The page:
Summary of key points: -
- The US and New Zealand embark on diverging monetary policy paths
- Assigning probabilities from the FX risk grid
- NZD/AUD cross-rate breaks out on the top side
The US and New Zealand embark on diverging monetary policy paths
The aggressive and prolonged tightening of monetary policy by the Reserve Bank of New Zealand (“RBNZ”) over the last 18 months has not been that effective in reducing our inflation rate.
Price setting behaviour in the domestic/supply-side economy has been immune to interest rate changes.
The normal associated NZ dollar appreciation (that reduces import costs and tradable inflation) seen in the past with tight monetary policy/higher interest rates has not occurred on this occasion because the US Federal Reserve has raised interest rates at the same time and to the same extent as New Zealand. The NZD/USD exchange rate decreased through 2022 and 2023 as the US dollar strengthened against all currencies.
The RBNZ, it appears, are now belatedly recognising the difficulty in reducing the sticky/wage-push domestic inflation that has been running close to 4.00% for many years. The have not had the luxury of relying on a higher currency value to reduce tradable inflation to zero or negative, to off-set the permanent non-tradable inflation in the public sector and less competitive parts of the economy. The exchange rate plays a much more important and influential role in monetary policy to control inflation in New Zealand because of our high import penetration levels compared to other economies.
For the last 18 months the US and New Zealand have been on the identical tight monetary policy path to reduce the inflation caused by their respective excessive money printing in the Covid years and the Ukraine/Russian war in early 2022. The difference today is that the US Federal Reserve has been very successful in reducing their inflation from 9.00% at the peak to close to their 2.00% target within the next few months. As a consequence, they will be cutting interest rates at either their 1 May or 12 June FOMC meetings. New Zealand has reduced inflation to 4.70% as food, fuel and freight costs normalise, however housing, healthcare and education components continue to run at 4.00% to 5.00% annual inflation rates and show no signs of abating. The high non-tradable inflation problem, coupled with stronger than expected growth in employment in the December quarter, prompted one local bank to abruptly change their call last week to two further 0.25% OCR hikes to 6.00%. Just a few short weeks ago that same bank was forecasting OCR cuts by July! The RBNZ will probably not have to go that far, however they will be giving clear signals in Governor Orr’s speech this Friday and the MPS on 28th February that interest rate cuts here are unlikely before early 2025 i.e. “higher for longer”.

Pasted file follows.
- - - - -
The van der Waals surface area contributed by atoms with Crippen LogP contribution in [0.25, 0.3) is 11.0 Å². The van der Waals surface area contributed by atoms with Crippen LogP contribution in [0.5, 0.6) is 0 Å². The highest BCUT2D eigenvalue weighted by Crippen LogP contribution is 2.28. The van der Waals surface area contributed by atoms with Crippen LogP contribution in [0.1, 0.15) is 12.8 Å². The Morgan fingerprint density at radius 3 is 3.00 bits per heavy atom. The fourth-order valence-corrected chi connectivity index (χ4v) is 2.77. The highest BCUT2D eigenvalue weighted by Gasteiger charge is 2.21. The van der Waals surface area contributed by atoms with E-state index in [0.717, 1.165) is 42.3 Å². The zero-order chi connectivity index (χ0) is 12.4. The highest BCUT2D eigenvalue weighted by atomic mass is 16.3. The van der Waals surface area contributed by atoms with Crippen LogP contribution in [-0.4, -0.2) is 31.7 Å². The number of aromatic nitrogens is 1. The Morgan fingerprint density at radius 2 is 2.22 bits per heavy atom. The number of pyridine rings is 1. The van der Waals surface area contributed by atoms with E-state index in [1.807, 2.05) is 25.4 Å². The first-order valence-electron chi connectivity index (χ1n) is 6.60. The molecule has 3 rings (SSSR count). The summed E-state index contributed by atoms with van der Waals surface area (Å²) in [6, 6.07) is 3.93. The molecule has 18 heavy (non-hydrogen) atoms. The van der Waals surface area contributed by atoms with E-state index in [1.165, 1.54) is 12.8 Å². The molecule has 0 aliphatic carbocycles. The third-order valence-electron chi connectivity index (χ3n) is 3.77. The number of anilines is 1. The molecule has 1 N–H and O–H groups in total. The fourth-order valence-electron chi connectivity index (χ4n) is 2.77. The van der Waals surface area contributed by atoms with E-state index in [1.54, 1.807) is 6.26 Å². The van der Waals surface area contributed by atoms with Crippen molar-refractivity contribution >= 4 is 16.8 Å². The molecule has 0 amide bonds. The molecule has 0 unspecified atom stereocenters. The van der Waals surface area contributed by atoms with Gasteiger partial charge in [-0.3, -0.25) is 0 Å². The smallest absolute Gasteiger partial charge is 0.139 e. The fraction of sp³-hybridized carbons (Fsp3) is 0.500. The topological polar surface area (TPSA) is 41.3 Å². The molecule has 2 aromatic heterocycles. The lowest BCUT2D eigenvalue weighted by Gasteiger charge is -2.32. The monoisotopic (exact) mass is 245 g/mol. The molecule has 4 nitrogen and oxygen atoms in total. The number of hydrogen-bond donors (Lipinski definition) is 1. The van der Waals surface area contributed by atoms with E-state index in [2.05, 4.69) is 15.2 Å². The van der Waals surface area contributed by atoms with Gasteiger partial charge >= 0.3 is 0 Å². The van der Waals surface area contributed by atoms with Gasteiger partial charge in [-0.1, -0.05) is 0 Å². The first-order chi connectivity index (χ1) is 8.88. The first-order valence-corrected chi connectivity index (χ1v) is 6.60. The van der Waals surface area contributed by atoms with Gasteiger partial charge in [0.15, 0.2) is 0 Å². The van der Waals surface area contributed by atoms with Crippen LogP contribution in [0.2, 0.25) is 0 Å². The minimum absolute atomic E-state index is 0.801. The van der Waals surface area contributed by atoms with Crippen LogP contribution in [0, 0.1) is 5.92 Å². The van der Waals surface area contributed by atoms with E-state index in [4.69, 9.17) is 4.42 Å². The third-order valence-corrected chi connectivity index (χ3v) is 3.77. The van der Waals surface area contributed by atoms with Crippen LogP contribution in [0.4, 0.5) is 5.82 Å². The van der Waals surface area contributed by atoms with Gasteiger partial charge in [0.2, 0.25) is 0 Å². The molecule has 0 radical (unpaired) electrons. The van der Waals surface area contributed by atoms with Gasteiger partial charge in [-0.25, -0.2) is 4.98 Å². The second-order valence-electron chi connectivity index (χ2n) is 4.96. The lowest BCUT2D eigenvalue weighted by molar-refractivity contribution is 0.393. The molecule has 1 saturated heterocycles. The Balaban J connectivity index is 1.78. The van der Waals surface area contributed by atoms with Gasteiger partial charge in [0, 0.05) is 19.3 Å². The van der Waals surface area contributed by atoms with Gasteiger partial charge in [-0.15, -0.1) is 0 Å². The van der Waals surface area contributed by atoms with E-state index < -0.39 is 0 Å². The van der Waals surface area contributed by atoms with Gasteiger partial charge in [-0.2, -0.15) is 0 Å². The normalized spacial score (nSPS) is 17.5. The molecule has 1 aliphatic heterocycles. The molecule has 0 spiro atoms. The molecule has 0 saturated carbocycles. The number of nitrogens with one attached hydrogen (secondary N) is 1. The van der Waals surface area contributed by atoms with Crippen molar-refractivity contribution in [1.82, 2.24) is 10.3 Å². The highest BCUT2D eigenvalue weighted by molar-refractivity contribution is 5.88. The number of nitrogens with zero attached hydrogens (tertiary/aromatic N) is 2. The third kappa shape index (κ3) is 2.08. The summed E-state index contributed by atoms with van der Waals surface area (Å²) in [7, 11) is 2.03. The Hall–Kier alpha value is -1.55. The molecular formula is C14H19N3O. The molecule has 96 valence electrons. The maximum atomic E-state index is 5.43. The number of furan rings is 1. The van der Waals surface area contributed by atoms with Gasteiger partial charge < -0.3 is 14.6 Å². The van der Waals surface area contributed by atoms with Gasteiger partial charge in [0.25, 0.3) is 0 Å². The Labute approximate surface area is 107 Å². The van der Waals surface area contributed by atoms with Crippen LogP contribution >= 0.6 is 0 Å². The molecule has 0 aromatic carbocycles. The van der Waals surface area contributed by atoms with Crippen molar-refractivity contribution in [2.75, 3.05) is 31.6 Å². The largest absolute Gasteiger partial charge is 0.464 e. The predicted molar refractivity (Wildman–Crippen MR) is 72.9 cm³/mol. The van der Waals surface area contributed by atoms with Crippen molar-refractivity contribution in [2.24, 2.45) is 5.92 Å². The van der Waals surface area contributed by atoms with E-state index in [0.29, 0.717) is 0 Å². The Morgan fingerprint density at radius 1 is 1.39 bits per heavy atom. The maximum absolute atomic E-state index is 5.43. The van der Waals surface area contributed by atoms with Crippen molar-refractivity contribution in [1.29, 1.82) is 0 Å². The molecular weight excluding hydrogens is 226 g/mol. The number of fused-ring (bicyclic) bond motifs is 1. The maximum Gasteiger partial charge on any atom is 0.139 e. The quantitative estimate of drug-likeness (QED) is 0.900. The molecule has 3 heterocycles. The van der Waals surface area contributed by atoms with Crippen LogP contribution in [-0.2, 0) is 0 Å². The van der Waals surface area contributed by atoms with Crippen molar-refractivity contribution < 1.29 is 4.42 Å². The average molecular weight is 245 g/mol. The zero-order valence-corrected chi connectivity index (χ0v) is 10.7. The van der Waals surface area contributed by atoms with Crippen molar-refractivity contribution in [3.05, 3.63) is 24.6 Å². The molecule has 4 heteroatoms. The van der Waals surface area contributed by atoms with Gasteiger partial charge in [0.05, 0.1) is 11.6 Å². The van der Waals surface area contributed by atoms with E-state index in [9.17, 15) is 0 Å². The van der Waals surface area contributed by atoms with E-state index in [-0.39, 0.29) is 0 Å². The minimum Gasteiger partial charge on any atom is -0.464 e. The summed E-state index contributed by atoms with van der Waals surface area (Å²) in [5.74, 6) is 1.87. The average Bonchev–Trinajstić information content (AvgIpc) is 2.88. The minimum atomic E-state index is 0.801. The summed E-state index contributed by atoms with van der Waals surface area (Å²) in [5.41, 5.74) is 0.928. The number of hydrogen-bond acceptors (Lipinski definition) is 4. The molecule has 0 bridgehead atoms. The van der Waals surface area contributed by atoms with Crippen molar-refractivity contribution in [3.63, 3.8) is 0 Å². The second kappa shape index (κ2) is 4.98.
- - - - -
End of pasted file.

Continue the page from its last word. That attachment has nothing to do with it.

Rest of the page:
The now diverging monetary policy paths between the US and NZ over coming months certainly points to a much higher probability of USD weakness and corresponding NZD strength. Over this last week the gap between New Zealand’s two-year swap interest rate (now 5.19%) and the US two-year swap rate (4.49%) has increased from 0.40% to 0.71%. As US interest rates decline over coming months, that gap is forecast to increase to well above 1.00%. The increasing interest rate differential in favour of the NZ dollar (refer to chart below) is a major and powerful factor in exchange rate direction, however many other variables also come into play in assigning probabilities to likely future NZD/USD exchange rate movements (as the following section will address).
Assigning probabilities from the FX risk grid
Determining the level of risk that the NZ dollar appreciates or depreciates from its current 0.6150 level over coming months requires the assignment of probabilities to each of the factors that influence NZD/USD exchange rate movements: -
NZD/AUD cross-rate breaks out on the topside
The jump up in NZ market interest rates last week has widened the gap to static Australian interest rates. The NZD has again out-performed the AUD against the USD, propelling the NZD/AUD cross-rate higher to 0.9430, pushing it out of the topside of the converging wedge chart formation (refer chart below). History is likely to repeat with the spike higher in the NZD/AUD being short-lived.
Select chart tabs
*Roger J Kerr is Executive Chairman of Barrington Treasury Services NZ Limited. He has written commentaries on the NZ dollar since 1981.